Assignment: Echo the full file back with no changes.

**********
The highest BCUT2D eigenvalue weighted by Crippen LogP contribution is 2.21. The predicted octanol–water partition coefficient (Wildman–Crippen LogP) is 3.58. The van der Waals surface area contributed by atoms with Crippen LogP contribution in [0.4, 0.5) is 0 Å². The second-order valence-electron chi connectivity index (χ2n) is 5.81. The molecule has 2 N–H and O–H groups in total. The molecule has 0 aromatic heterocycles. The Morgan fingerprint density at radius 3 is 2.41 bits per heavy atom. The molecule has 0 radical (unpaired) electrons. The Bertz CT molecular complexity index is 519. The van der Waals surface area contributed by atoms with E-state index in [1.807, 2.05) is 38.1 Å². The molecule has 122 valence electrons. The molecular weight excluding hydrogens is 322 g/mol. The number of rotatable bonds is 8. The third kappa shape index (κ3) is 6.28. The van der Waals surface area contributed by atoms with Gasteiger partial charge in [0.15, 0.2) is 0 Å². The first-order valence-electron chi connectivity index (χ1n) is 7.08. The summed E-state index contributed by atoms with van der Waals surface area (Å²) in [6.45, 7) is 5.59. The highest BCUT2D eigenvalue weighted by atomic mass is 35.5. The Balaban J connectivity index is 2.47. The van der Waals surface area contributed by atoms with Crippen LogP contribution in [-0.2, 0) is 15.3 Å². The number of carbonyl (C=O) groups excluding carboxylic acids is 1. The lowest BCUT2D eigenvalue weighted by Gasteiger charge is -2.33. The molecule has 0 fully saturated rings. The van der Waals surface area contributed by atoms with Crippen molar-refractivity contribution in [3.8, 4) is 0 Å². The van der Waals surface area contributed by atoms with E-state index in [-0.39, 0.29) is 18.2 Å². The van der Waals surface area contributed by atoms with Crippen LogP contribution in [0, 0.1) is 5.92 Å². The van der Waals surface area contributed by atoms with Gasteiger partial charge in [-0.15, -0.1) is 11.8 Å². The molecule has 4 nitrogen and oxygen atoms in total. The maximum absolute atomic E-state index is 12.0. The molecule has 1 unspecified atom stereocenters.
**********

The highest BCUT2D eigenvalue weighted by Crippen LogP contribution is 2.21. The predicted octanol–water partition coefficient (Wildman–Crippen LogP) is 3.58. The van der Waals surface area contributed by atoms with Crippen LogP contribution in [0.4, 0.5) is 0 Å². The second-order valence-electron chi connectivity index (χ2n) is 5.81. The molecule has 2 N–H and O–H groups in total. The molecule has 0 aromatic heterocycles. The Morgan fingerprint density at radius 3 is 2.41 bits per heavy atom. The molecule has 0 radical (unpaired) electrons. The Bertz CT molecular complexity index is 519. The van der Waals surface area contributed by atoms with E-state index in [1.807, 2.05) is 38.1 Å². The molecule has 122 valence electrons. The molecular weight excluding hydrogens is 322 g/mol. The number of rotatable bonds is 8. The third kappa shape index (κ3) is 6.28. The van der Waals surface area contributed by atoms with Gasteiger partial charge in [0.15, 0.2) is 0 Å². The first-order valence-electron chi connectivity index (χ1n) is 7.08. The summed E-state index contributed by atoms with van der Waals surface area (Å²) in [6.45, 7) is 5.59. The highest BCUT2D eigenvalue weighted by atomic mass is 35.5. The Balaban J connectivity index is 2.47. The van der Waals surface area contributed by atoms with Crippen LogP contribution in [-0.2, 0) is 15.3 Å². The number of carbonyl (C=O) groups excluding carboxylic acids is 1. The lowest BCUT2D eigenvalue weighted by Gasteiger charge is -2.33. The molecule has 0 fully saturated rings. The van der Waals surface area contributed by atoms with Crippen molar-refractivity contribution in [3.8, 4) is 0 Å². The van der Waals surface area contributed by atoms with E-state index in [-0.39, 0.29) is 18.2 Å². The van der Waals surface area contributed by atoms with Crippen LogP contribution in [0, 0.1) is 5.92 Å². The van der Waals surface area contributed by atoms with Gasteiger partial charge in [-0.15, -0.1) is 11.8 Å². The molecule has 4 nitrogen and oxygen atoms in total. The maximum absolute atomic E-state index is 12.0. The molecule has 1 unspecified atom stereocenters.